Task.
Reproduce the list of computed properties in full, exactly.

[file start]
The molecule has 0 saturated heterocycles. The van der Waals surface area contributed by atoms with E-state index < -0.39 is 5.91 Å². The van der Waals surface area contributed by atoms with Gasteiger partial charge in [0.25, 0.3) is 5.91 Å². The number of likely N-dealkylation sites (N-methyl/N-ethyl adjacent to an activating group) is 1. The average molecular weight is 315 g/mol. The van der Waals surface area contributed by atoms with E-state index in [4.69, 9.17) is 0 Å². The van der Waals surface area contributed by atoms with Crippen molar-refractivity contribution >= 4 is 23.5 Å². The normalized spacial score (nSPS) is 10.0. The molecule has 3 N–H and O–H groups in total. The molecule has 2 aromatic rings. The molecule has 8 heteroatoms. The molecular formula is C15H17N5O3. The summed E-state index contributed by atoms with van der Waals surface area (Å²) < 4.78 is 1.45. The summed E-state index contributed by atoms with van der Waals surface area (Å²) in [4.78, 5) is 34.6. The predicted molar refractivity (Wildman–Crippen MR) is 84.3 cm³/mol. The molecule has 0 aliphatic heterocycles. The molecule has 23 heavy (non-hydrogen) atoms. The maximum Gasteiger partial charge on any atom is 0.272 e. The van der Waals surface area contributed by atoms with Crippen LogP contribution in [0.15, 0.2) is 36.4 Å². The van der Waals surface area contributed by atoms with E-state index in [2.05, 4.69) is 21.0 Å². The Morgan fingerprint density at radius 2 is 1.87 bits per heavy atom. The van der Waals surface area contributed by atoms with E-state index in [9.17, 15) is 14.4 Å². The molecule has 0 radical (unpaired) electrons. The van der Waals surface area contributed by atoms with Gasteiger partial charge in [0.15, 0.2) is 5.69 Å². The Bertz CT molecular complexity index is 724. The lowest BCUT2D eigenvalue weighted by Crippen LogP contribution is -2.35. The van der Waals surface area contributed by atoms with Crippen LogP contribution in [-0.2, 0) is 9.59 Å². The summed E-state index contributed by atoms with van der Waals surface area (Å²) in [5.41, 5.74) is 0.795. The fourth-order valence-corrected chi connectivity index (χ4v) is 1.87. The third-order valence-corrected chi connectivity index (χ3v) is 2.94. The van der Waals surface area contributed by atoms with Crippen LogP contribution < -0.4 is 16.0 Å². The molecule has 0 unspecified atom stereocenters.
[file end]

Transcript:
The molecule has 0 saturated heterocycles. The van der Waals surface area contributed by atoms with E-state index < -0.39 is 5.91 Å². The van der Waals surface area contributed by atoms with Gasteiger partial charge in [0.25, 0.3) is 5.91 Å². The number of likely N-dealkylation sites (N-methyl/N-ethyl adjacent to an activating group) is 1. The average molecular weight is 315 g/mol. The van der Waals surface area contributed by atoms with E-state index in [4.69, 9.17) is 0 Å². The van der Waals surface area contributed by atoms with Crippen molar-refractivity contribution >= 4 is 23.5 Å². The normalized spacial score (nSPS) is 10.0. The molecule has 3 N–H and O–H groups in total. The molecule has 2 aromatic rings. The molecule has 8 heteroatoms. The molecular formula is C15H17N5O3. The summed E-state index contributed by atoms with van der Waals surface area (Å²) < 4.78 is 1.45. The summed E-state index contributed by atoms with van der Waals surface area (Å²) in [4.78, 5) is 34.6. The predicted molar refractivity (Wildman–Crippen MR) is 84.3 cm³/mol. The molecule has 0 aliphatic heterocycles. The molecule has 23 heavy (non-hydrogen) atoms. The maximum Gasteiger partial charge on any atom is 0.272 e. The van der Waals surface area contributed by atoms with Crippen LogP contribution in [0.15, 0.2) is 36.4 Å². The van der Waals surface area contributed by atoms with E-state index in [2.05, 4.69) is 21.0 Å². The Morgan fingerprint density at radius 2 is 1.87 bits per heavy atom. The van der Waals surface area contributed by atoms with E-state index in [9.17, 15) is 14.4 Å². The molecule has 0 radical (unpaired) electrons. The van der Waals surface area contributed by atoms with Gasteiger partial charge in [0.15, 0.2) is 5.69 Å². The Bertz CT molecular complexity index is 724. The lowest BCUT2D eigenvalue weighted by Crippen LogP contribution is -2.35. The van der Waals surface area contributed by atoms with Crippen LogP contribution in [-0.2, 0) is 9.59 Å². The summed E-state index contributed by atoms with van der Waals surface area (Å²) in [5.41, 5.74) is 0.795. The fourth-order valence-corrected chi connectivity index (χ4v) is 1.87. The third-order valence-corrected chi connectivity index (χ3v) is 2.94. The van der Waals surface area contributed by atoms with Crippen LogP contribution < -0.4 is 16.0 Å². The molecule has 0 unspecified atom stereocenters.